Overall, I enjoyed it even though it was more entertaining in terms of production than actual singing. There was humor and pathos and joy. That’s what makes a good TV show. If you were expecting to watch for the next Kelly Clarkson, I doubt you saw it.
As a judge, Britney Spears is not the disaster you might think. Demi Lovato so far seems to be a non entity but very very sweet. The judge’s panel chemistry seems better than last year (though that’s not saying much.)
Simon Cowell chose the hot group he created on the U.K. “X Factor” to introduce the new season of the U.S. “X Factor;” One Direction. Smart move. Though season 1 $5 million winner Melanie Amaro has yet to release an album (and has only an oddly overly Auto-Tuned single available), Cowell then features three stars from his homeland “X Factor.” Besides One Direction, he has Cher Lloyd and Leona Lewis under his belt.
The intro tells us about the new judges Demi Lovato and Britney Spears long before any season one contestant was featured. Rachel Crow who? Astro what? It’s about the judges, right? Oh, wait, there are singers, too.
The show is interestingly going without a host during the auditions. You only hear the voices of people involved. I would say this is a challenge for the editors but definitely a different way to approach things. Having a narrator/host is much easier. The contestants have to tell their own story minus the host. Stylistically, it’s intriguing.
What’s slightly annoying is that it takes 14 minutes before we hear a single singer. First up in Austin: Paige Thomas tries to channel Mary J. Blige (I’m Goin’ Down”). I can’t say her look is terribly distinctive. I’m not that impressed with her voice either. It strikes me as a bit thin and lacking control. But the judges and audience (standing o!) are mesmerized.
‘You’re so bright and confident on stage. You’re flawless,” Britney says in her first critique. “You’re a star,” L.A. Reid burbles, comparing her to Rihanna. (What?) “Your stage presence is absolutely amazing,” Demi Lovato says.”You’ve got a good pop sound,” Simon says. And she has a cute three year old daughter to boot.
Interestingly, there was nocomment on her rather so-so vocals. But Rihanna is hardly a great vocalist either. They think of her in package terms: personality, looks, stage abilities. This is very much the “X Factor” trademark at this point. Pop, pop, pop.
Here’s a quick review of the next contestants:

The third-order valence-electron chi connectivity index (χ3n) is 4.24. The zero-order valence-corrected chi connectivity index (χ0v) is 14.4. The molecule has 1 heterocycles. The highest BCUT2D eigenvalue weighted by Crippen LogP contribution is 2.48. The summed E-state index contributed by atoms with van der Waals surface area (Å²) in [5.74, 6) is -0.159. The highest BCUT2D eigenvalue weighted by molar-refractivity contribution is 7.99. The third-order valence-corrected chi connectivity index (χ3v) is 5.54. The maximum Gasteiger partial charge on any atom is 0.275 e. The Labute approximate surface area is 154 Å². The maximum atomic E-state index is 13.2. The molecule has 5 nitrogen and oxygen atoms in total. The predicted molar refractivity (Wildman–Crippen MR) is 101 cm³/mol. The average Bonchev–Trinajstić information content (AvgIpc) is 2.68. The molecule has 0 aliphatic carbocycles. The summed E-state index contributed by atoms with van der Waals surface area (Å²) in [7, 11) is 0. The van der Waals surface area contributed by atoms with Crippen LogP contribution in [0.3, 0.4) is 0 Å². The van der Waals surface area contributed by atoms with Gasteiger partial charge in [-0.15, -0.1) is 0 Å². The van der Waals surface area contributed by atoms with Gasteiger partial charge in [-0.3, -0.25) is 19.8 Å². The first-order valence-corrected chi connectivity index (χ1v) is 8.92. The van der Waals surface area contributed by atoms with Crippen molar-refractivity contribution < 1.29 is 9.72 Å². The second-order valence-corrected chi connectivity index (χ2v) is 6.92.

- Shawn Armento, 50, baggage handler. He claims a lot of vocal and dance training. He sings an original song “Candy Girl,” not to be mistaken for the New Edition song. It’s a train wreck. The guy looks like he just stepped out a local neighborhood bar and attempts to, um, sing. Britney looks like she’s just seen someone pee on themselves. “You’re like a mouse trying to be an elephant,” Simon said. “It’s just wrong.” When Demi takes him to task and say she shouldn’t be up there, Shawn gets all child-like petulant, saying that she uses Auto Tune and he doesn’t. So nah nah nah nah nah. Britney says she’s “uncomfortable” with this creepazoid on the stage and wonders why he’s even up there. (So the judges could insult him! That’s how “Idol” worked, right?”)
- Then we show Britney’s “bad” side by watching her reject bad singers: To Chad Mosby: “You need to practice a little bit more.” Amy Gibson: “I thought it was kind of bad.” Josh McCoy: “It wasn’t very nice.” Will Thomas: “You need a new teacher to teach you to sing.” Then a bunch of slightly more original one-liners: “I felt like you were Alvin in the Chipmunks.” “I think you’re like Vanilla Ice meets Lauryn Hill meets West Side Story.” ‘The song was in the wrong key.” “You’re really off key.” I don’t think you have the ‘Wow’ factor. I think you’re confused with your direction.”
“And everyone thinks I’m the mean one,” Simon says.
Clearly, we won’t really know how ‘witty” and “mean” Britney can be until we see the live show. This was what we learned about Steven Tyler. His bag of tricks was pretty darn small after all.